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The latest Budget provides food for thought
At times, it can be difficult to believe that Rishi Sunak has held the role of Chancellor of the Exchequer for little more than a year.
Taking over from Sajid Javid in February 2020, Sunak has presided over a remarkable window in the UK government’s financial history, spanning the COVID-19 pandemic as well as the end of the Brexit transition period.
So, what can we expect next?
So far, the UK government has borrowed more than £270bn to wage war on the COVID-19 virus and its knock-on effects – both human and economic. Sunak’s latest Budget included £25bn in investment incentives for UK businesses, but he countered this by making clear that the process of repaying the costs incurred in 2020 must begin sooner rather than later. Referring to his newly-announced tax rises as “decisions no chancellor wants to make”, Sunak nevertheless deemed these changes necessary in order to reduce government borrowing levels.
Sunak has placed an early bet on corporation tax changes across the Atlantic
From 1 April 2023, the UK corporation tax rate for companies with taxable profits over £250,000 will increase to 25% (up from 19%). Close investment holding companies (such as ‘family investment companies’) will also become liable for this rate of tax, no matter the level of their taxable profits.
In making this change, Sunak appears to be betting that President Biden will successfully push through his partial reversal of Donald Trump’s 2017 tax cuts. Biden aims to take corporation tax in the US up to 28% from 17%. If successful, the UK would gain a competitive edge over the US despite its latest increase.
Capital gains tax reforms have not materialised, for now
Ahead of the Budget, capital gains tax (CGT) had been the subject of much speculation. Sunak himself had fanned the flames, asking the Office of Tax Simplification to make recommendations on CGT in a report delivered in November. But while many had expected a sharp increase in CGT rates, Sunak did not announce any changes in his Budget statement.
However, given the Office of Tax Simplification’s report and its recommendations, we believe that reform of CGT does remain a possibility in the relatively near term. From 23 March onwards, the government is expected to issue a number of tax consultation documents; the content of these documents is currently under wraps, but could shed some light on the path ahead for CGT.
An unwelcome but lucrative freeze on the pensions lifetime allowance
The lifetime allowance is the maximum amount that an individual can save in a registered pension scheme in a tax efficient manner, over their lifetime. Rather than increasing this in line with inflation, as had been expected, Sunak announced a freeze on the lifetime allowance, which will not increase again until the 2025/26 tax year. Increases in line with inflation would have seen the allowance rise by £88,900 by the end of the current parliament.
This manoeuvre is expected to raise a total of £225m for the Treasury each year. The news came as a relative surprise, and could contribute to more savers becoming disillusioned with pensions. Those with accumulated pension funds nearing £1m may find themselves reaching (or indeed breaching) the lifetime allowance sooner than might otherwise have been anticipated. It will particularly impact medium and higher earners who have been in defined benefit pensions (typically in the public sector) for many years, not least doctors and teachers. Last year, in his first Budget, Sunak raised the threshold at which the pension annual allowance was restricted, specifically in response to complaints by the medical profession, who were adversely affected if they increased their working hours.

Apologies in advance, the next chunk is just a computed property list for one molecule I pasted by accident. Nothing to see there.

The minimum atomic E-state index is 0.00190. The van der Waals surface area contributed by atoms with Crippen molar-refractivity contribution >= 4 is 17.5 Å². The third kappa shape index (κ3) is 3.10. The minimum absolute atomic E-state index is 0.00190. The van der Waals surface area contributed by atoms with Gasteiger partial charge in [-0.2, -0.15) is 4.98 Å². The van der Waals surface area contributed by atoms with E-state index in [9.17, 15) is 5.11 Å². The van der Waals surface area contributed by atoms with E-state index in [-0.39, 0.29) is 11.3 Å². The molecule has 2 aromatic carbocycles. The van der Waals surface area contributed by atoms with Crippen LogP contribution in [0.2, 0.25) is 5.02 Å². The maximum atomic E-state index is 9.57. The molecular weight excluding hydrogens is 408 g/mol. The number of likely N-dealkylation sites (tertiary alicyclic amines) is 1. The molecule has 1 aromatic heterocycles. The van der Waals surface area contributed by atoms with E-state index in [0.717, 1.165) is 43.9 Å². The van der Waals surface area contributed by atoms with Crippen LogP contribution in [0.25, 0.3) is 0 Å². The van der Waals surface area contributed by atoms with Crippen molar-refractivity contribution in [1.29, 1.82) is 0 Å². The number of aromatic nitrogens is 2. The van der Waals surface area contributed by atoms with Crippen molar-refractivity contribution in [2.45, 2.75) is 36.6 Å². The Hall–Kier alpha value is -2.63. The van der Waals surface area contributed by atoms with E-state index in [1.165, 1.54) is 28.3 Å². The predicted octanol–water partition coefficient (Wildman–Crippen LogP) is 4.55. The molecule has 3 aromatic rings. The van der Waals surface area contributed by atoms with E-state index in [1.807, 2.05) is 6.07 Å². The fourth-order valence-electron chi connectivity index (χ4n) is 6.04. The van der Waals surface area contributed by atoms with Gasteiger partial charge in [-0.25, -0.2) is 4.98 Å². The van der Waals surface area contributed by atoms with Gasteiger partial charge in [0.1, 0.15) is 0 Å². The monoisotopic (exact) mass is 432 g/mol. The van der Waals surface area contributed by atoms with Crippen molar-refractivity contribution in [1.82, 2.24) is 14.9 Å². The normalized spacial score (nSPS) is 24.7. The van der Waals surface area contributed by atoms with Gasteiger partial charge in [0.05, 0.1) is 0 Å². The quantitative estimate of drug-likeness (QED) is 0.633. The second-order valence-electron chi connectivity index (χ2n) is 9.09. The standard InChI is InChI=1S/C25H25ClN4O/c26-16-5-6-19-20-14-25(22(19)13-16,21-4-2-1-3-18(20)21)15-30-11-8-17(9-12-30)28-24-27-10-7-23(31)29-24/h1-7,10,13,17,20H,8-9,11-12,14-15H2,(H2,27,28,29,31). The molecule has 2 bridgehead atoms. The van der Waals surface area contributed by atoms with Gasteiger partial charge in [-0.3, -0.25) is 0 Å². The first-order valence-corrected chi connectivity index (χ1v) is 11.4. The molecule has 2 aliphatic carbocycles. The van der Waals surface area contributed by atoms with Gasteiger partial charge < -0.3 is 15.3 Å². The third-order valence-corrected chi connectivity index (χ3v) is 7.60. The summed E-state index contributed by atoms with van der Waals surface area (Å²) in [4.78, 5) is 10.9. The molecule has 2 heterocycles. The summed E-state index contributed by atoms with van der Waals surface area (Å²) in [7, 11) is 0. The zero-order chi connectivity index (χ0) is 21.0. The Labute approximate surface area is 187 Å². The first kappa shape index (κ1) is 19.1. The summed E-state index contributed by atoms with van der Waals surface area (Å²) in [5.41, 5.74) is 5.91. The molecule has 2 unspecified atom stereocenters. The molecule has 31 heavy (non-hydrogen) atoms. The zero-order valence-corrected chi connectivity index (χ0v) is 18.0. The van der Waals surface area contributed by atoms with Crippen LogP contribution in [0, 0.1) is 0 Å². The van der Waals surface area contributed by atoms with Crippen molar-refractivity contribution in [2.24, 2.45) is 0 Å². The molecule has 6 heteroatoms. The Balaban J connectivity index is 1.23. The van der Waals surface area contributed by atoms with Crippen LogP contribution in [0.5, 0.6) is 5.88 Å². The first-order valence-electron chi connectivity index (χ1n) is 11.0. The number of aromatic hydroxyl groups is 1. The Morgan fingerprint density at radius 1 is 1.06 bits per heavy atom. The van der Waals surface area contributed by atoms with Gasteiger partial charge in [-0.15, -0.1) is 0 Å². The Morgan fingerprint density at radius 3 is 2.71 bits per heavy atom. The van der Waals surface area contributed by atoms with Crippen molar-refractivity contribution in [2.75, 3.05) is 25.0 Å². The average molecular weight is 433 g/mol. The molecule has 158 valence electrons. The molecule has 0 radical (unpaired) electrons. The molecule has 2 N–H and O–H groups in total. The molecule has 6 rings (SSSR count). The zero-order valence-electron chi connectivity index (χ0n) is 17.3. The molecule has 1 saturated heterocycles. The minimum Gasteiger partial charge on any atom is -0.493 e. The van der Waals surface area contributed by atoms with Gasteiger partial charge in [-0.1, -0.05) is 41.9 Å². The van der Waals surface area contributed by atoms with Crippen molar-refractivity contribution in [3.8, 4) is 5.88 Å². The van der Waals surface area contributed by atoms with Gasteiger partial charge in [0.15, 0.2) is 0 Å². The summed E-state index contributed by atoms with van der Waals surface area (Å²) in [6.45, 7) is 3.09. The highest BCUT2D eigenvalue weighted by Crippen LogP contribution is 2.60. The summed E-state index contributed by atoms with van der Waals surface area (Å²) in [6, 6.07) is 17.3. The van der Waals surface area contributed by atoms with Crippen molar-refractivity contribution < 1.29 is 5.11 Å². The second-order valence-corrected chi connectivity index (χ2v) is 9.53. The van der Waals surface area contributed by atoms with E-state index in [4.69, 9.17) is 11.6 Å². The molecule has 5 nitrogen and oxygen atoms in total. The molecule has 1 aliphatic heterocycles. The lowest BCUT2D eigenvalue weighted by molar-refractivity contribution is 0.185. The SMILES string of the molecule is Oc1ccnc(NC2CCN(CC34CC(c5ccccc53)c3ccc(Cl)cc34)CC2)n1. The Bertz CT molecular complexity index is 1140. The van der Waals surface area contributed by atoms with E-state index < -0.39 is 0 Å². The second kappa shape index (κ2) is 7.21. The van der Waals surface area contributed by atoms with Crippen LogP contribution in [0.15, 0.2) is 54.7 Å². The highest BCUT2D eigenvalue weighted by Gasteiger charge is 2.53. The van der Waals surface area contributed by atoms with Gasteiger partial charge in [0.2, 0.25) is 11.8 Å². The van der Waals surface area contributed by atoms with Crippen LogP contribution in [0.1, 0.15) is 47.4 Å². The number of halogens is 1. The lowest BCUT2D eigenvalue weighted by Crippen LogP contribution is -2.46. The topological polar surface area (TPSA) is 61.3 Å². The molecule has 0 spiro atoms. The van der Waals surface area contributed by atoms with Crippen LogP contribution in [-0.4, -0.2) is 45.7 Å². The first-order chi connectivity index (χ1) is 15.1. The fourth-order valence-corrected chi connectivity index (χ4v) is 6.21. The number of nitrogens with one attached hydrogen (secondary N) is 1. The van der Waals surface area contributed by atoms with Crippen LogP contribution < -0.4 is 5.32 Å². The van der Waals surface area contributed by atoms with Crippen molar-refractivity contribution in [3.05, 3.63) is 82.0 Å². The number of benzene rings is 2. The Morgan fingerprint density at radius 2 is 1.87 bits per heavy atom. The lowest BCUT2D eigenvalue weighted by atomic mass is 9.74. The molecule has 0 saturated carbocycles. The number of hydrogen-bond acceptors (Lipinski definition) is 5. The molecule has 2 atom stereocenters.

Income tax allowances and national insurance thresholds will remain unchanged for four years
The headline rates of income tax for the coming year remain unchanged. However, there has been a small increase to the level at which an individual is liable to pay higher rate income tax, further adjusted upwards by very slight rises in income tax personal allowance. National insurance thresholds will also rise slightly.
Critically, both personal tax allowances and national insurance thresholds will now remain in situ until April 2026. More taxpayers could therefore find themselves subject to higher rate income tax over the next five years as a result of these fixed thresholds, particularly if the UK experiences a period of temporarily higher inflation.
A stamp duty relief extension will further support the housing market
The current relief on stamp duty land tax for residential property purchases below £500,000, due to expire at the end of March, has been extended until the end of June when it will begin to be phased out. Given high demand in the property market since the relief was introduced, this extension could fuel a further burst of buyer activity.
Watch this space for the Chancellor’s next steps
Overall, despite the nod towards fiscal orderliness, Sunak’s latest Budget contained little in the way of ‘shock’ announcements. Indeed, some areas considered ripe for reform – such as inheritance tax rules and rates – were left untouched. However, bearing in mind the tax consultation documents due to be released from 23 March onwards, the Chancellor’s latest moves have provided considerable food for thought.